• Netted $140 million from stock

Scott Sullivan, CFO
• Served as CFO, treasurer and secretary • Directed staff to make false accounting entries • Personally made false and misleading public statements regarding finances • Netted $45 million from stock sales

• 2001: Ebbers fails to make the Forbes 400 richest Americans list.

Company Tracing in Bankruptcy
• January 2002:

fact that Ebbers might have to sell millions of his WorldCom shares to repay personal • Company could spin off several loans.

WorldCom gets hit with fallout from the bankruptcy filing of Global Crossing, a telecom company, and from the
business units

• April 29, 2002:

Shares hit all-time low of $2.35, down more than 95 per cent from their peak of $64.50 on June 21, 1999.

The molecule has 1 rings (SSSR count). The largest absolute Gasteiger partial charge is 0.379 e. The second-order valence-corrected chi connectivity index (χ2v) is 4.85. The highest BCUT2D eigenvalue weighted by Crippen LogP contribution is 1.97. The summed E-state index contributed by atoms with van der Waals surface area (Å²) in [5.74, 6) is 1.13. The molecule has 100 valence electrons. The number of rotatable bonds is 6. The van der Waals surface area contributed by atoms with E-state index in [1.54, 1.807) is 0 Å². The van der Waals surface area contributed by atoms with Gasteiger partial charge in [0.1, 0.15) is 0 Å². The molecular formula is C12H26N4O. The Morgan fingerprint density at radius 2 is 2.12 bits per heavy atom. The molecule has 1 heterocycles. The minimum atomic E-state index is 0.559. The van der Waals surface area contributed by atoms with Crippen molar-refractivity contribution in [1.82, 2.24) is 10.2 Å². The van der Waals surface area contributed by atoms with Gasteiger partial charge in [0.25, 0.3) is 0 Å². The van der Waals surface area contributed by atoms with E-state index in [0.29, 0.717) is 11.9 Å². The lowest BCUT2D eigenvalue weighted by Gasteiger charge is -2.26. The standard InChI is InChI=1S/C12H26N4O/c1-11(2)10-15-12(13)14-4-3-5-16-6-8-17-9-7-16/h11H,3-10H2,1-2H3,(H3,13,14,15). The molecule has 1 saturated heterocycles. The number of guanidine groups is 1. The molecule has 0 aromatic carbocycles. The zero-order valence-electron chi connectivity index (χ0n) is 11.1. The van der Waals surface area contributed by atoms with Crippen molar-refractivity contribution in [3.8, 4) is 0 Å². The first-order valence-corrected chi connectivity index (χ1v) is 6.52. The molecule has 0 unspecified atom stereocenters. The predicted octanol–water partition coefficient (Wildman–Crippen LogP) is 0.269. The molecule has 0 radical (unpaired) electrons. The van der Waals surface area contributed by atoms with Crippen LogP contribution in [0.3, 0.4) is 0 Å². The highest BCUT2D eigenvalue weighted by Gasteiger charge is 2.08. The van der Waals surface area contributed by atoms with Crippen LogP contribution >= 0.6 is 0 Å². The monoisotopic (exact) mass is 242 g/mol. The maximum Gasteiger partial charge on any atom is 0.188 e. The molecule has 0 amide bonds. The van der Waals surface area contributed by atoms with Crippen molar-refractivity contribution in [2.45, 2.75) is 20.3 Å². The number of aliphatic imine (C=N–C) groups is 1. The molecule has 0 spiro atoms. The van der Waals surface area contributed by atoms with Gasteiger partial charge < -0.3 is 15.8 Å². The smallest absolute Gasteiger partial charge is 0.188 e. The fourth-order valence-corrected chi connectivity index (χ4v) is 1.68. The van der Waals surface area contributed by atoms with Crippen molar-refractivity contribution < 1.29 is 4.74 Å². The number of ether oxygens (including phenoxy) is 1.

Ebbers resigns as CEO after the stock free-fall. He is replaced by John Sidgmore.

June 14, 2002 The Internal audit team contacted WorldCom’s audit committee Internal auditor, Cindy Cooper, asked for documents supporting numerous capital expenditures. No supporting documents were found • June 25, 2002:

WorldCom discloses that it inflated profits for more than a year by improperly accounting for more than $3.9 billion US.

This means that it transferred routine expenses to capital expenditures, making its earnings appear larger than they actually were. WorldCom

announces that it will lay off 17,000 workers within the week. The board fires CFO

Scott Sullivan, and controller David Myers resigns.

Company’s Adverse Effect on Stock Market…..
• June 26, 2002:

News of the WorldCom scandal sends shock waves through stock markets, sending benchmark indices to new post-Sept. 11 lows.
WorldCom share trading halted.

File Case Against Company……
• July 2002:

WorldCom files for bankruptcy protection, listing $41 billion US in debt.

• Aug. 8, 2002:

Auditors find another $3.3 billion US accounting irregularity. The revelations will
force the company to restate its earnings for 2000. The company already has to restate its financial results for all of 2001 and the first quarter of 2002.